NOAA: About 20 pilot whales found dead off southwest Fla. coast as number of strandings rises
OLYMPIA – The Washington State Department of Natural Resources (DNR) today announced several measures to address China’s action on shellfish imports and to ensure the safety of shellfish from Washington’s waters. On December 5, the National Oceanic and Atmospheric Administration (NOAA) notified the state that China had banned imports of all “molluscan” shellfish (clams,…
The NOAA Marine Debris Program’s annual “Keep the Sea Free of Debris” Art Contest for grades K-8 is now open. Students can submit artwork from November 7th through December 19th.
This year, the NOAA MDP wants to know:
The winners of the contest will be featured in the 2015 marine debris calendar to help raise awareness year-round and remind us all that we can solve the marine debris problem every day.
Help us spread the word and raise awareness about marine debris by passing along the art contest information to your local schools. For a complete list of contest rules, visit http://www.marinedebris.noaa.gov and download the student entry form and art contest flyer.
WASHINGTON, D.C. – On Thursday, U.S. Senators Maria Cantwell (D-WA) and Mark Begich (D-AK) applauded the National Oceanic and Atmospheric Administration’s (NOAA) swift action to open the Bristol Bay Red King Crab Fishery to Washington state and Alaska crab fishermen. NOAA will issue quota permits for each crab vessel and fishing should begin this weekend.
Located in Alaska’s Bristol Bay region, the fishery was set to open on October 15. Due to the government shutdown, NOAA could not issue permits that authorize crews to fish for Alaska Red King Crab. The Bristol Bay Red King Crab Fishery has 80 boats employing 500 fishermen; approximately 50 of those boats are based in Seattle.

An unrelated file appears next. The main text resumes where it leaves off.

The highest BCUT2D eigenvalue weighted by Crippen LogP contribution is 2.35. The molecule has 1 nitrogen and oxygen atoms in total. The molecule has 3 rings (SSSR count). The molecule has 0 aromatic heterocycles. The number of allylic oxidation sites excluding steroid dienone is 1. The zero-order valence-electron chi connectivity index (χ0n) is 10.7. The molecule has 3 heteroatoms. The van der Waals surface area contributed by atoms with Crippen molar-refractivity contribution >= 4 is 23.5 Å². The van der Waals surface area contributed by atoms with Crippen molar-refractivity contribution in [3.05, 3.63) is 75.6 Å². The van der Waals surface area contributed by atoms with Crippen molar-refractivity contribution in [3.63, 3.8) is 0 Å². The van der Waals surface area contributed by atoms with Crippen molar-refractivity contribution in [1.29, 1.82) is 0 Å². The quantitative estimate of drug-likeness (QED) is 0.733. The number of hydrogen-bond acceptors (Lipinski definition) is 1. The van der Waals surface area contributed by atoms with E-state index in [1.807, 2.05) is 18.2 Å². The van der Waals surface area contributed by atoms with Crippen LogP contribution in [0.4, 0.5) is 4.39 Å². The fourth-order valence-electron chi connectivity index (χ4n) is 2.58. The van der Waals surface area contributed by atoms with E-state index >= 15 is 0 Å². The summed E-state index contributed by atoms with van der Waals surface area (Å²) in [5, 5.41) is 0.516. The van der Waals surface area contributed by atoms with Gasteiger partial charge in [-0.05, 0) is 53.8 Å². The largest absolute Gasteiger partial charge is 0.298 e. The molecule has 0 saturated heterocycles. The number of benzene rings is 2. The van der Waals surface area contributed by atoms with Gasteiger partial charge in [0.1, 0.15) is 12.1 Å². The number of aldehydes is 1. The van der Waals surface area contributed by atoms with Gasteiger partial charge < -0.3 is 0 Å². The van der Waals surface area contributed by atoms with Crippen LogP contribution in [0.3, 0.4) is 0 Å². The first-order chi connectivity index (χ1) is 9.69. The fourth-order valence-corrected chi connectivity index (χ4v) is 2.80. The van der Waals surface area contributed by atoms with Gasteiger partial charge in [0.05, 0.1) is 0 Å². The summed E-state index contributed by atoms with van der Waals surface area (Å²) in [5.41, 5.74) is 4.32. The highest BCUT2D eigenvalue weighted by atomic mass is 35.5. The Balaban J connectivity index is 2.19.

“This is great news for Pacific Northwest fishing jobs,” said Cantwell. “Last week on Capitol Hill, Captain Keith Colburn clearly showed the damage that the unnecessary government shutdown could cause to family fishing businesses. Today, Senator Begich and I are glad to announce that Captain Colburn and hundreds of Northwest fishermen can get back to work. I applaud NOAA for making our fishing jobs a top priority as we reopen the government.”
OLYMPIA, Wash. – National Oceanic and Atmospheric Administration (NOAA) is soliciting applications for land acquisition projects (fee simple interest or conservation easements) through their Coastal and Estuarine Land Conservation Program (CELCP). The purpose is protection of coastal and estuarine areas that have significant value or that are threatened by conversion. Applications must be submitted through the Department of Ecology.
CELCP was authorized “for the purpose of protecting important coastal and estuarine areas that have significant conservation, recreation, ecological, historical, or aesthetic values, or that are threatened by conversion from their natural, undeveloped, or recreational state to other uses.”
CAMP MURRAY, Wash. – Gov. Jay Inslee has proclaimed October as Washington State Disaster Preparedness Month and NOAA Weather Radio Awareness Month. In keeping with the proclamation, local jurisdictions, individuals, schools and businesses across the state will promote all-hazard preparedness throughout the month.
Highlight of the month is the Great Washington Shakeout “drop, cover and hold on” earthquake drill on Oct. 17 at 10:17 a.m. The drill will emphasize the urgent need for people, organizations, schools, communities and businesses to practice what to do to be safe during an earthquake, and how to be ready before an earthquake strikes. In addition, coastal communities will test their tsunami alert sirens at the same time.
“Earthquakes are one of the greatest hazards in our state,” said Robert Ezelle, director of the Emergency Management Division of the Washington Military Department. “The good thing about the Great Washington Shakeout is that so many members of the public will come out of it better prepared not only for quakes, but for other significant hazards such as tsunamis, floods, winter storms and acts of terror.”
JUNEAU, Alaska (AP) – A federal agency is providing nearly $1 million in grants to support marine debris cleanup projects in U.S. coastal regions.
NOAA says in a release that the funding will be used to remove derelict vessels, trash, tires and other debris from coastal waters and shorelines. NOAA says the projects were chosen from among 46 applications requesting a total of nearly $5 million in funding.
Cleanup projects sharing in the $967,000 in approved funding are in Alabama, Alaska, California, Florida, Hawaii, New York, North Carolina, Washington state and Puerto Rico.
Applications are due Nov. 1 for the next funding cycle. It is not yet clear how much money will be available for that next round.